W3C home > Mailing lists > Public > public-iri@w3.org > October 2010

Re: Comments on draft-hansen-iri-4395bis-irireg-00.txt

From: Martin J. Dürst <duerst@it.aoyama.ac.jp>
Date: Tue, 05 Oct 2010 18:14:45 +0900
Message-ID: <4CAAEC85.8040109@it.aoyama.ac.jp>
To: Bjoern Hoehrmann <derhoermi@gmx.net>
CC: public-iri@w3.org
Hello Björn,

I'm trying to understand the main point of your mail.

On 2010/10/05 13:43, Bjoern Hoehrmann wrote:

>    http://tools.ietf.org/html/draft-hansen-iri-4395bis-irireg-00 notes
> "Previously, those who wish to describe resource identifiers that are
> useful as IRIs were encouraged to define the corresponding URI syntax,
> and note that the IRI usage follows the rules and transformations
> defined in [6]. This document changes that advice to encourage explicit
> definition of the scheme and allowable syntax elements within the larger
> character repertoire of IRIs, as defined by [7]."

> I am concerned that this would further draw a distinction between the
> characters that occur literally in an identifier and characters that
> are percent-encoded. I am not entirely sure in fact how to read RFC
> 3987 on this (it starts out saying it's just like URIs, except that
> there are more unreserved characters,


> but then excludes private use
> code points from the set of unreserved characters).

Well, yes. I don't understand what point you are trying to make here. 
Even if the private use codepoints are excluded, there are way more 
characters that you can use than for US-ASCII.

> Let's say I make a scheme where the scheme-specific part can only be
> "ö". Since "ö" is an unreserved character, I might be inclined to say
>    def = "example:" %x00F6;
> but that would not work as "example:%c3%b6" is essentially defined as
> equivalent to "example:ö". The definition would have to account for a
> level of indirection at some point to remove percent-encoding, so I'd
> think you cannot quite distinguish between defining an URI scheme and
> an IRI scheme,

Is what you want to say here that any (IRI) scheme definition has to 
make sure that the syntax includes (UTF-8-based) percent-encoding 
fallbacks for all the non-ASCII characters that are in the syntax?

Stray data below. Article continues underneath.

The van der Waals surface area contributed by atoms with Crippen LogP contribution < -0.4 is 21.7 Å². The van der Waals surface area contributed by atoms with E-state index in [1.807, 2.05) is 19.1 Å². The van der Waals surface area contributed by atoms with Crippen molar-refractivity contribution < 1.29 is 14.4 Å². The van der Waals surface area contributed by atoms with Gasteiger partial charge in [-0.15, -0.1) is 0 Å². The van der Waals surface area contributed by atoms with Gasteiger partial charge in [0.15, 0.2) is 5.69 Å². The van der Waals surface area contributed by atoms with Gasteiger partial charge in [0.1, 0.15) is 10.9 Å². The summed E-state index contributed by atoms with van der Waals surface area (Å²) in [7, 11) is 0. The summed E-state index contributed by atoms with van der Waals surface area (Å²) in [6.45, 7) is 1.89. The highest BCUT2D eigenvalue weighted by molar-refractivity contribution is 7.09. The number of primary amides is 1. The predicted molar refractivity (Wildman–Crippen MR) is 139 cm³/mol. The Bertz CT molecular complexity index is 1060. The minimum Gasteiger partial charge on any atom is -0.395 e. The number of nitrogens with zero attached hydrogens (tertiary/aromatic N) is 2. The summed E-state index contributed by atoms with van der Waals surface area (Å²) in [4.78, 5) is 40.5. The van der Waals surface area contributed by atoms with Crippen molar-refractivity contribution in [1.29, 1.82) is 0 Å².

That is definitely important because otherwise, conversion of your 
"example:ö" IRI to the URI "example:%C3%B6" (upper-case for hex is 
preferred in URIs, so I'm using that) may not be allowed, and also 
"example:%C3%B6" may not be allowed as an IRI (e.g. in a Web page in 
Shift_JIS, where "ö" cannot be expressed directly. Given that theory, 
your scheme would have to be defined as:

def = "example:" (%x00F6 / "%C3%B6")

In that simple case, that wouldn't be too much trouble. But we can 
imagine some more realistic schemes where the grammar might blow up quickly.

So I think we also should consider other solutions. One solution would 
be to define the syntax only in terms of UCS characters (i.e. IRI), and 
specify that any percent-escaping of the allowed UCS characters is also 
allowed. This could be done on a per-scheme base, or could be declared a 
general rule (currently, it's pretty much something that follows from 
RFC 3987, but I don't think it's explicit anywhere).

> so far the only difference could be in percent-encoded
> private use characters.

Are you saying that when you explicitly allow <pct-encoded>, and you 
also have <iunreserved>, then the only thing you add are private use 
codepoints? That's actually not completely true, you also add C0 and C1 
controls and <reserved>.

> I'd rather remove that difference, and am not
> sure what the actual change there would be.

Do you mean you want to allow private use codepoints when you define a 
scheme such as:

def = "example:" %x00F6;

Or under some other circumstances?

Sorry for that many questions (some of which might look silly to you); 
just trying to make sure we understand each other.

Regards,   Martin.

#-# Martin J. Dürst, Professor, Aoyama Gakuin University
#-# http://www.sw.it.aoyama.ac.jp   mailto:duerst@it.aoyama.ac.jp
Received on Tuesday, 5 October 2010 09:16:15 GMT

This archive was generated by hypermail 2.2.0+W3C-0.50 : Monday, 30 April 2012 19:52:00 GMT